The island nation is in the grip of its worst economic crisis since independence in 1948, with severe shortages of essential goods and regular blackouts causing widespread hardship.
Authorities are weathering intense public anger and spirited protests demanding the government’s resignation ahead of negotiations for an International Monetary Fund bailout.
Central bank governor Nandalal Weerasinghe said he needed Sri Lankans abroad to “support the country at this crucial juncture by donating much needed foreign exchange”.
His appeal came a day after the government announced it was suspending repayments on all external debt, which will free up money to replenish scant supplies of petrol, pharmaceuticals and other necessities.
Weerasinghe said he had set up bank accounts for donations in the United States, Britain and Germany and promised Sri Lankan expatriates the money would be spent where it was most needed.
The bank “assures that such foreign currency transfers will be utilised only for importation of essentials, including food, fuel and medicines”, Weerasinghe said in a statement.
Tuesday’s default announcement will save Sri Lanka about $200 million in interest payments falling due on Monday, he said, adding that the money would be diverted to pay for essential imports.
Weerasinghe’s appeal has so far been greeted with scepticism from Sri Lankans abroad.
“We don’t mind helping, but we can’t trust the government with our cash,” a Sri Lankan doctor in Australia told AFP, asking for anonymity.
A Sri Lankan software engineer in Canada said he had no confidence that the money would be spent on the needy.
“This could go the same way as the tsunami funds,” he told AFP, referring to millions of dollars the island received in aid after the December 2004 disaster, which claimed at least 31,000 lives on the island.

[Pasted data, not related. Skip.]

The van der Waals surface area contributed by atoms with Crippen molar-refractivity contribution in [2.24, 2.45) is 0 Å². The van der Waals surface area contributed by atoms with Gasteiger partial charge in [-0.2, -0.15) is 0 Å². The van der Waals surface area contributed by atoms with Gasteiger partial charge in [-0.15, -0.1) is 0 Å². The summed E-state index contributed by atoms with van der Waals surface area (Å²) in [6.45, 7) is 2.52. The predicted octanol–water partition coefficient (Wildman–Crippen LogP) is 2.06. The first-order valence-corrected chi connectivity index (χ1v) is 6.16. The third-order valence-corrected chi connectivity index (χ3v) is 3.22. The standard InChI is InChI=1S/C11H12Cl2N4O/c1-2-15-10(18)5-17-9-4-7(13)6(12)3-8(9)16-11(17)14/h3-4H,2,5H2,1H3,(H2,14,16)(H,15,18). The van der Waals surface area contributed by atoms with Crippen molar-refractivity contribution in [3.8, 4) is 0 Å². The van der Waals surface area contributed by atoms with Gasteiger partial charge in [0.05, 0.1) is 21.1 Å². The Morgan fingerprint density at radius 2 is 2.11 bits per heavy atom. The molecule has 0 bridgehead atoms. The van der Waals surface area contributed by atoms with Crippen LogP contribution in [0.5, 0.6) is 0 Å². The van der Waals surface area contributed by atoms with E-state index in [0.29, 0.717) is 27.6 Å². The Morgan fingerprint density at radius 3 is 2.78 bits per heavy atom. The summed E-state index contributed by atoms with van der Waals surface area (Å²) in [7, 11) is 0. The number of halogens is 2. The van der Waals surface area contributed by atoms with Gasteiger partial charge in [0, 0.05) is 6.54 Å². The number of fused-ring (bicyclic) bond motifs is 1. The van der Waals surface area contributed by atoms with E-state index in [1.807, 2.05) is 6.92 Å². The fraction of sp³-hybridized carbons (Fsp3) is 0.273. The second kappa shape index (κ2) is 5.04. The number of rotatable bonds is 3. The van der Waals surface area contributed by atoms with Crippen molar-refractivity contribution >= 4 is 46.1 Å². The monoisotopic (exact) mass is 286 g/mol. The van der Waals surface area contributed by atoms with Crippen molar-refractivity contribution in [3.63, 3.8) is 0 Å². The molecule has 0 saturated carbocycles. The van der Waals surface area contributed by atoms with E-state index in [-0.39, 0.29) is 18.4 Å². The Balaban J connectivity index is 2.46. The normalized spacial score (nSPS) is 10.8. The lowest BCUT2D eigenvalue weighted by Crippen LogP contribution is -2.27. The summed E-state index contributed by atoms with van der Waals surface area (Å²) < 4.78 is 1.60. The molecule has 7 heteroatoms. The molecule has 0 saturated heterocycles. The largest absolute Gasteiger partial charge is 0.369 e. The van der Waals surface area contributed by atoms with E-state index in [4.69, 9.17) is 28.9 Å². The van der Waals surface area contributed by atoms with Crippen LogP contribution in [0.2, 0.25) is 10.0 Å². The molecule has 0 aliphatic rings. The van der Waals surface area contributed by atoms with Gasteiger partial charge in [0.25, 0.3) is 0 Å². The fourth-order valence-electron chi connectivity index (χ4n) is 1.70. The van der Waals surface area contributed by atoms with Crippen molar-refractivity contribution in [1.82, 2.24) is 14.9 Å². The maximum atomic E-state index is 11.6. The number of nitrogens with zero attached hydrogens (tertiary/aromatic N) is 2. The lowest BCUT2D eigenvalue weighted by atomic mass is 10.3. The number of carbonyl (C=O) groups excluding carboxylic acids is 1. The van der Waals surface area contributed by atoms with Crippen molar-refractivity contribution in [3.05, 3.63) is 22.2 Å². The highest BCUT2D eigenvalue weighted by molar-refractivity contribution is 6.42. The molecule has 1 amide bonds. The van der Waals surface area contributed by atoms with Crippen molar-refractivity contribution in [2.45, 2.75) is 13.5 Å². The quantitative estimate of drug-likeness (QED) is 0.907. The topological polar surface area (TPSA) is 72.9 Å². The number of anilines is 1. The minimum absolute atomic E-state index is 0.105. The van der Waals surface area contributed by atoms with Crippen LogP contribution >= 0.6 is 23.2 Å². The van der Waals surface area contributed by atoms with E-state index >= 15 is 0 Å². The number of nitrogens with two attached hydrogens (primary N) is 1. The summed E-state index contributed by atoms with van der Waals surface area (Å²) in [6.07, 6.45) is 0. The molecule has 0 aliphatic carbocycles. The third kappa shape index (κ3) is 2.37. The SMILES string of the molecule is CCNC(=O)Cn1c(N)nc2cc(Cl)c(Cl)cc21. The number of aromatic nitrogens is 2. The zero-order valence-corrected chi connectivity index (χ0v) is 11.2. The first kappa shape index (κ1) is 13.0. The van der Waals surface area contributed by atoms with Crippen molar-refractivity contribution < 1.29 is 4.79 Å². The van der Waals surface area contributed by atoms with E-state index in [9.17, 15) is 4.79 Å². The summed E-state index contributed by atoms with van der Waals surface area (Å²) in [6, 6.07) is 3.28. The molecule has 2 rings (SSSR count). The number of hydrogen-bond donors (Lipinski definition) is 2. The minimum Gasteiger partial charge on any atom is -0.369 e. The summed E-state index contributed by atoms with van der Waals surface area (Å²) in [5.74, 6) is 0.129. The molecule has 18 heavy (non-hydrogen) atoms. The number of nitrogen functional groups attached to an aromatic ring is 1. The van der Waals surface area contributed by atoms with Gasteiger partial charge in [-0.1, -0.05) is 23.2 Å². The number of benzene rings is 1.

Much of the foreign cash donations meant for survivors was rumoured to have ended up in the pockets of politicians, including current Prime Minister Mahinda Rajapaksa, who was forced to return tsunami aid funds credited to his personal account.
Sri Lanka’s snowballing economic crisis began to be felt after the coronavirus pandemic torpedoed vital revenue from tourism and remittances.
The government imposed a wide import ban to conserve dwindling foreign currency reserves and use them to service the debts it has now defaulted on.
But the resulting shortages have stoked public resentment, with day-long lines forming across the island for petrol and kerosene, the latter used for cooking stoves in poorer households.
At least eight people have died while waiting in fuel queues since last month.
Economists say the crisis has been made worse by government mismanagement, years of accumulated borrowing and ill-advised tax cuts.
Crowds have attempted to storm the homes of government leaders, and security forces have dispersed protesters with tear gas and rubber bullets.
Thousands of people were camped outside President Gotabaya Rajapaksa’s seafront office in the capital Colombo for a fifth straight day of protests Wednesday calling for him to step down.